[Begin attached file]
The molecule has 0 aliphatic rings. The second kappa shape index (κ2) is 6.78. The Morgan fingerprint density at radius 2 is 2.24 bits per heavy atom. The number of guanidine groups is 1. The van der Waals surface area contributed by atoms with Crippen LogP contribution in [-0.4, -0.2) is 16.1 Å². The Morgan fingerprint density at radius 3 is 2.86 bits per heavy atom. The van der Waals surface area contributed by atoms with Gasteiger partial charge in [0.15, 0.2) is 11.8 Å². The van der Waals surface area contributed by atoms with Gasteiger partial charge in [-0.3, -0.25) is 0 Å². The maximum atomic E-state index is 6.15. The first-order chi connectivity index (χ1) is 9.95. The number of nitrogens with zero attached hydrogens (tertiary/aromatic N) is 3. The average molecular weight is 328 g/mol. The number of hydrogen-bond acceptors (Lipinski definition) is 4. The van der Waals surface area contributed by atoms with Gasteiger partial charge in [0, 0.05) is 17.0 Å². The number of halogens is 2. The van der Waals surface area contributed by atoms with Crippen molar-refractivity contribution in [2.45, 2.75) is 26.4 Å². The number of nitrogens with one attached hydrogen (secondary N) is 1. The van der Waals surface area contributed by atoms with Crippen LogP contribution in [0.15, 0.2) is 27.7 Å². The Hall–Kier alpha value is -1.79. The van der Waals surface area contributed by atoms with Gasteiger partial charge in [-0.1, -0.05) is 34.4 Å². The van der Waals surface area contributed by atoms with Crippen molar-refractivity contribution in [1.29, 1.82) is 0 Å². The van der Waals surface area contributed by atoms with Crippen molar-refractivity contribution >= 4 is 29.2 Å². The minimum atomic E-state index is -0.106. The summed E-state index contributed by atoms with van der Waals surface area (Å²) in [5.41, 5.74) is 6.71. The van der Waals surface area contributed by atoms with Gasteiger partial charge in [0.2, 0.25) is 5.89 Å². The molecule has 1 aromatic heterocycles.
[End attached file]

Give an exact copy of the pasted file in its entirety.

The molecule has 0 aliphatic rings. The second kappa shape index (κ2) is 6.78. The Morgan fingerprint density at radius 2 is 2.24 bits per heavy atom. The number of guanidine groups is 1. The van der Waals surface area contributed by atoms with Crippen LogP contribution in [-0.4, -0.2) is 16.1 Å². The Morgan fingerprint density at radius 3 is 2.86 bits per heavy atom. The van der Waals surface area contributed by atoms with Gasteiger partial charge in [0.15, 0.2) is 11.8 Å². The van der Waals surface area contributed by atoms with Gasteiger partial charge in [-0.3, -0.25) is 0 Å². The maximum atomic E-state index is 6.15. The first-order chi connectivity index (χ1) is 9.95. The number of nitrogens with zero attached hydrogens (tertiary/aromatic N) is 3. The average molecular weight is 328 g/mol. The number of hydrogen-bond acceptors (Lipinski definition) is 4. The van der Waals surface area contributed by atoms with Gasteiger partial charge in [0, 0.05) is 17.0 Å². The number of halogens is 2. The van der Waals surface area contributed by atoms with Crippen molar-refractivity contribution in [2.45, 2.75) is 26.4 Å². The number of nitrogens with one attached hydrogen (secondary N) is 1. The van der Waals surface area contributed by atoms with Crippen LogP contribution in [0.15, 0.2) is 27.7 Å². The Hall–Kier alpha value is -1.79. The van der Waals surface area contributed by atoms with Gasteiger partial charge in [-0.1, -0.05) is 34.4 Å². The van der Waals surface area contributed by atoms with Crippen molar-refractivity contribution in [1.29, 1.82) is 0 Å². The van der Waals surface area contributed by atoms with Crippen molar-refractivity contribution >= 4 is 29.2 Å². The minimum atomic E-state index is -0.106. The summed E-state index contributed by atoms with van der Waals surface area (Å²) in [5.41, 5.74) is 6.71. The van der Waals surface area contributed by atoms with Gasteiger partial charge in [0.2, 0.25) is 5.89 Å². The molecule has 1 aromatic heterocycles.